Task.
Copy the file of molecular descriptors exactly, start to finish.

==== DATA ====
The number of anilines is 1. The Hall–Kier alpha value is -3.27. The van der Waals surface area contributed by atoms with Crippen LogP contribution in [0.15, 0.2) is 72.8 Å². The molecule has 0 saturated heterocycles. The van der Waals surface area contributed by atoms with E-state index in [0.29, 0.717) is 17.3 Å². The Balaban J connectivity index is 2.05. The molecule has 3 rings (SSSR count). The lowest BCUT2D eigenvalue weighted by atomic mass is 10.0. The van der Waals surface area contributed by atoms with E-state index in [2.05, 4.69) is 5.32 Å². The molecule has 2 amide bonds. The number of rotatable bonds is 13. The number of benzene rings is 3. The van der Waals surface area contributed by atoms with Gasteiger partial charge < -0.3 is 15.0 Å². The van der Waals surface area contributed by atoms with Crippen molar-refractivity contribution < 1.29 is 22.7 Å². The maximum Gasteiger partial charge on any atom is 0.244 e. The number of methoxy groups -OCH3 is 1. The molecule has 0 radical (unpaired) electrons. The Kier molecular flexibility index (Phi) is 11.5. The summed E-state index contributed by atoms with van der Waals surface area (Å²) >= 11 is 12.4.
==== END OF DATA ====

The number of anilines is 1. The Hall–Kier alpha value is -3.27. The van der Waals surface area contributed by atoms with Crippen LogP contribution in [0.15, 0.2) is 72.8 Å². The molecule has 0 saturated heterocycles. The van der Waals surface area contributed by atoms with E-state index in [0.29, 0.717) is 17.3 Å². The Balaban J connectivity index is 2.05. The molecule has 3 rings (SSSR count). The lowest BCUT2D eigenvalue weighted by atomic mass is 10.0. The van der Waals surface area contributed by atoms with E-state index in [2.05, 4.69) is 5.32 Å². The molecule has 2 amide bonds. The number of rotatable bonds is 13. The number of benzene rings is 3. The van der Waals surface area contributed by atoms with Gasteiger partial charge < -0.3 is 15.0 Å². The van der Waals surface area contributed by atoms with Crippen molar-refractivity contribution < 1.29 is 22.7 Å². The maximum Gasteiger partial charge on any atom is 0.244 e. The number of methoxy groups -OCH3 is 1. The molecule has 0 radical (unpaired) electrons. The Kier molecular flexibility index (Phi) is 11.5. The summed E-state index contributed by atoms with van der Waals surface area (Å²) >= 11 is 12.4.